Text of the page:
Steiny's World: The Queen Mother's English

A letter from the Queen Mother regarding the preferred pronunciation of Cinque.
A letter from the Private Secretary to the Queen Mother regarding the latter’s preferred pronunciation of Cinque.

Most people assume that the golf clubs that bear the “Royal” moniker are fairly somber bastions. But a few rounds and a couple of days at the Royal Cinque Ports Golf Club in Deal, England demonstrated that to be anything but the case there. It also showed that, contrary to popular belief, the folks who judiciously bestow such coveted designations have pretty good senses of humor themselves.

Start with the club, which boasts an extremely congenial membership whose passion for golf is matched only by its love of good drink – and the opportunity to share both with friends old and new. I often wondered during my visit whether Deal, as the place is informally called, is a golf club with rather prodigious beveragers or a drinking club that happens to have superb links that long ago hosted a pair of Open Championships. I eventually determined, after several whisky macs, that it really didn’t matter. This 111-year-old retreat on the Kent coast was simply a wonderful place to play and visit.


Another bit of evidence came in the form of two letters I read in the Deal archives. The club captain penned the first to the late Queen Mother nearly 30 years ago, asking her in her capacity as Royal Warden of the Cinque Ports to rule on the correct pronunciation of the word “Cinque.”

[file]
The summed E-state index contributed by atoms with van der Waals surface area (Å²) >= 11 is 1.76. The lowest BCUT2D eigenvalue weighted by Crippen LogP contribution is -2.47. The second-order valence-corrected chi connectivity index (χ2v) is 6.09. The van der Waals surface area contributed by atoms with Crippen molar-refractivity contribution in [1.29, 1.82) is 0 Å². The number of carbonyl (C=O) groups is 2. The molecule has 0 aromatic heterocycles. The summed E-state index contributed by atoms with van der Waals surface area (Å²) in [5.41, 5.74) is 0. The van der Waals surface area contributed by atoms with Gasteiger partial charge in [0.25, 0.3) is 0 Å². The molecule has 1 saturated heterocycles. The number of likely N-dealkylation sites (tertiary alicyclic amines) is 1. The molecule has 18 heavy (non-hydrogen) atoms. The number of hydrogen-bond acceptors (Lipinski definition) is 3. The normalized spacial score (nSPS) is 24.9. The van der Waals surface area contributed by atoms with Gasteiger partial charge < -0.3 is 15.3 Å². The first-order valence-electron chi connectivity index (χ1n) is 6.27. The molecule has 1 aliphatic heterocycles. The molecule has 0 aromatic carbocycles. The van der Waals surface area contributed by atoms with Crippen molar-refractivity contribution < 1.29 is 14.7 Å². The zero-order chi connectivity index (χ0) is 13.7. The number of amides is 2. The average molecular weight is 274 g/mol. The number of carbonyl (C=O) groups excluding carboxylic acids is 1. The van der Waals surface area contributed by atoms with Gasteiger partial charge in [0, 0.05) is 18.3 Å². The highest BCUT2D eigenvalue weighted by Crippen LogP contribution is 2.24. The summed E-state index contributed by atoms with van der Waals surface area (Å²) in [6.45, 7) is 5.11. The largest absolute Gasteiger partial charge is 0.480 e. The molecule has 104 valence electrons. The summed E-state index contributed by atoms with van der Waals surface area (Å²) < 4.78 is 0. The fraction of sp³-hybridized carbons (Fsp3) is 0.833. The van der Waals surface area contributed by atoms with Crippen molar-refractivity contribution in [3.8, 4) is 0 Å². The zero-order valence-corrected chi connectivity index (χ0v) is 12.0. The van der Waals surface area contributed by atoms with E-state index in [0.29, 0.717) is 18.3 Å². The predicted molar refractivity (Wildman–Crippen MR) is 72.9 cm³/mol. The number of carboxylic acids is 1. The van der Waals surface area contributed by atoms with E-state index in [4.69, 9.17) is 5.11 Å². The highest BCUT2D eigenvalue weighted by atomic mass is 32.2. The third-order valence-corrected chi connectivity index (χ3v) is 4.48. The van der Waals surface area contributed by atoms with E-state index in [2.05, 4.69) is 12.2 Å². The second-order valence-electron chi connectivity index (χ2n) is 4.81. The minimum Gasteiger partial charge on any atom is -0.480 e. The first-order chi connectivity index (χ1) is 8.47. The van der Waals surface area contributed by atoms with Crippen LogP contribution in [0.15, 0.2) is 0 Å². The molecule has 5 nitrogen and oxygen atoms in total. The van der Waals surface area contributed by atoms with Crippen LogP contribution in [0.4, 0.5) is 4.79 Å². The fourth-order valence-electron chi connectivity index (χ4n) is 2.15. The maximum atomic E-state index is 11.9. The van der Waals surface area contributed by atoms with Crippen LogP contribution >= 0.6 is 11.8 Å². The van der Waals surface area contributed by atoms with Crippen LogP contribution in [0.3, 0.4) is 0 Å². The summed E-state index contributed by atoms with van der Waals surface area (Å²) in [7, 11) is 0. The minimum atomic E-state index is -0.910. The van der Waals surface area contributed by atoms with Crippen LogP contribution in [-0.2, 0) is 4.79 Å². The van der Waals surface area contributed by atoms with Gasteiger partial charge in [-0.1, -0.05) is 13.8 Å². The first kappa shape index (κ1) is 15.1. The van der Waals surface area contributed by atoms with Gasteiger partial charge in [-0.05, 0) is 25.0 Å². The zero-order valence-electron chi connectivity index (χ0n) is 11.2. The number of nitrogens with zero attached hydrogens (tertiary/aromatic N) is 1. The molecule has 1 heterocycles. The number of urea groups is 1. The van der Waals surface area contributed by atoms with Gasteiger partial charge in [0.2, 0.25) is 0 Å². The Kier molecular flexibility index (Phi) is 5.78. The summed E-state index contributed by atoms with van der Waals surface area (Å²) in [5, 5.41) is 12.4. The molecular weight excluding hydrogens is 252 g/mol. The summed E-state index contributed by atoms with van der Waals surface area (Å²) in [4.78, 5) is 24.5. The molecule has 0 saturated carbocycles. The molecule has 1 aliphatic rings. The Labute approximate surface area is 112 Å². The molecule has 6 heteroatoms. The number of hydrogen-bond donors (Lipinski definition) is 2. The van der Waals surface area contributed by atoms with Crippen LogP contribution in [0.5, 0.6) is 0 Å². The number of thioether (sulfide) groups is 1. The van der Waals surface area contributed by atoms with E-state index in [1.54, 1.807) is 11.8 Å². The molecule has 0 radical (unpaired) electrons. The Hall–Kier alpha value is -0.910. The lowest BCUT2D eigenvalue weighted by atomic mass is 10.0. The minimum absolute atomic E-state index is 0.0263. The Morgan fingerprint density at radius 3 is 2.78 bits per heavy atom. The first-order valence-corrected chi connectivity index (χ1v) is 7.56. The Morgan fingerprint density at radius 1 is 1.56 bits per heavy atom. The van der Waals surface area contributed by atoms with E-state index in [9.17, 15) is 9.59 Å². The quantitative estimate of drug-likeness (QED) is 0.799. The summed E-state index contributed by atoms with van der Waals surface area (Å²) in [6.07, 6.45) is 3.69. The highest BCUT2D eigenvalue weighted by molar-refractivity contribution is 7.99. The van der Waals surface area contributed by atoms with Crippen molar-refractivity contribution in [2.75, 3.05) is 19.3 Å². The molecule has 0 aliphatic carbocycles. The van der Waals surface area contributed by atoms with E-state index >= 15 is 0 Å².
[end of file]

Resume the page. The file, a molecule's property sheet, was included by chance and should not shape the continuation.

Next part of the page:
Was it Cinque as in the “kitchen sink,” he inquired, or Cinque as in the “boat sank?”

It may have seemed a trivial matter, but the private secretary to the Queen Mum responded in five days:

“Whilst not wishing to assume any authority in the matter of pronunciation,” he wrote, “Queen Elizabeth has a personal preference for ‘Cinque’ being pronounced ‘sink’ as in the ‘kitchen sink’ rather than using the French pronunciation.

“Obviously, the whole question is a matter of opinion, and the Queen Mother would never wish to be dogmatic about it.”

But she didn’t mind zinging her nation’s neighbor across the English Channel when she offered her response. And she did so with more than a little panache and what I can only imagine was a wry grin.

You’ve got to love those royals. The Queens, and the clubs, too.

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